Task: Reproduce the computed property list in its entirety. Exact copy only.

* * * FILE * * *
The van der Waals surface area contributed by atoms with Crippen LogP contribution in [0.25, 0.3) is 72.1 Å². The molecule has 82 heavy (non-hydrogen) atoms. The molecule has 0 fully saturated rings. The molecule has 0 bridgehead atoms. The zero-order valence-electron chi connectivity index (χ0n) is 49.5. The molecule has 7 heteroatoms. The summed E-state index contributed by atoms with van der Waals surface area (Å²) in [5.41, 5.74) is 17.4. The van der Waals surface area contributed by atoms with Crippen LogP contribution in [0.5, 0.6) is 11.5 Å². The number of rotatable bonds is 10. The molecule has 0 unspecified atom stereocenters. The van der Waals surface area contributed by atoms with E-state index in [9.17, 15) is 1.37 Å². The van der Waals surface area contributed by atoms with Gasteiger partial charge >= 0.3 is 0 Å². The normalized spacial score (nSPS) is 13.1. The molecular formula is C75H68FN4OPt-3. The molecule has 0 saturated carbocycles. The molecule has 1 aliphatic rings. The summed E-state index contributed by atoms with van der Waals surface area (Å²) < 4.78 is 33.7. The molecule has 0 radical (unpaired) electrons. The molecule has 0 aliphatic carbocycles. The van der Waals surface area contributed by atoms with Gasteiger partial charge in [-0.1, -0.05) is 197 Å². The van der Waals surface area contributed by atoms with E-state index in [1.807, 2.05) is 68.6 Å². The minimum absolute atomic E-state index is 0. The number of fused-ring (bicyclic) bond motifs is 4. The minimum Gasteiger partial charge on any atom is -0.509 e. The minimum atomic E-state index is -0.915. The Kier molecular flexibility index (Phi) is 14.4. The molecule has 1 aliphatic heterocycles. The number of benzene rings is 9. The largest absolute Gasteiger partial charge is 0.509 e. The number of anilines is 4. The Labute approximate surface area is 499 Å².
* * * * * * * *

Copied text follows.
The van der Waals surface area contributed by atoms with Crippen LogP contribution in [0.25, 0.3) is 72.1 Å². The molecule has 82 heavy (non-hydrogen) atoms. The molecule has 0 fully saturated rings. The molecule has 0 bridgehead atoms. The zero-order valence-electron chi connectivity index (χ0n) is 49.5. The molecule has 7 heteroatoms. The summed E-state index contributed by atoms with van der Waals surface area (Å²) in [5.41, 5.74) is 17.4. The van der Waals surface area contributed by atoms with Crippen LogP contribution in [0.5, 0.6) is 11.5 Å². The number of rotatable bonds is 10. The molecule has 0 unspecified atom stereocenters. The van der Waals surface area contributed by atoms with E-state index in [9.17, 15) is 1.37 Å². The van der Waals surface area contributed by atoms with Gasteiger partial charge >= 0.3 is 0 Å². The normalized spacial score (nSPS) is 13.1. The molecular formula is C75H68FN4OPt-3. The molecule has 0 saturated carbocycles. The molecule has 1 aliphatic rings. The summed E-state index contributed by atoms with van der Waals surface area (Å²) < 4.78 is 33.7. The molecule has 0 radical (unpaired) electrons. The molecule has 0 aliphatic carbocycles. The van der Waals surface area contributed by atoms with Gasteiger partial charge in [-0.1, -0.05) is 197 Å². The van der Waals surface area contributed by atoms with E-state index in [1.807, 2.05) is 68.6 Å². The minimum absolute atomic E-state index is 0. The number of fused-ring (bicyclic) bond motifs is 4. The minimum Gasteiger partial charge on any atom is -0.509 e. The minimum atomic E-state index is -0.915. The Kier molecular flexibility index (Phi) is 14.4. The molecule has 1 aliphatic heterocycles. The number of benzene rings is 9. The largest absolute Gasteiger partial charge is 0.509 e. The number of anilines is 4. The Labute approximate surface area is 499 Å².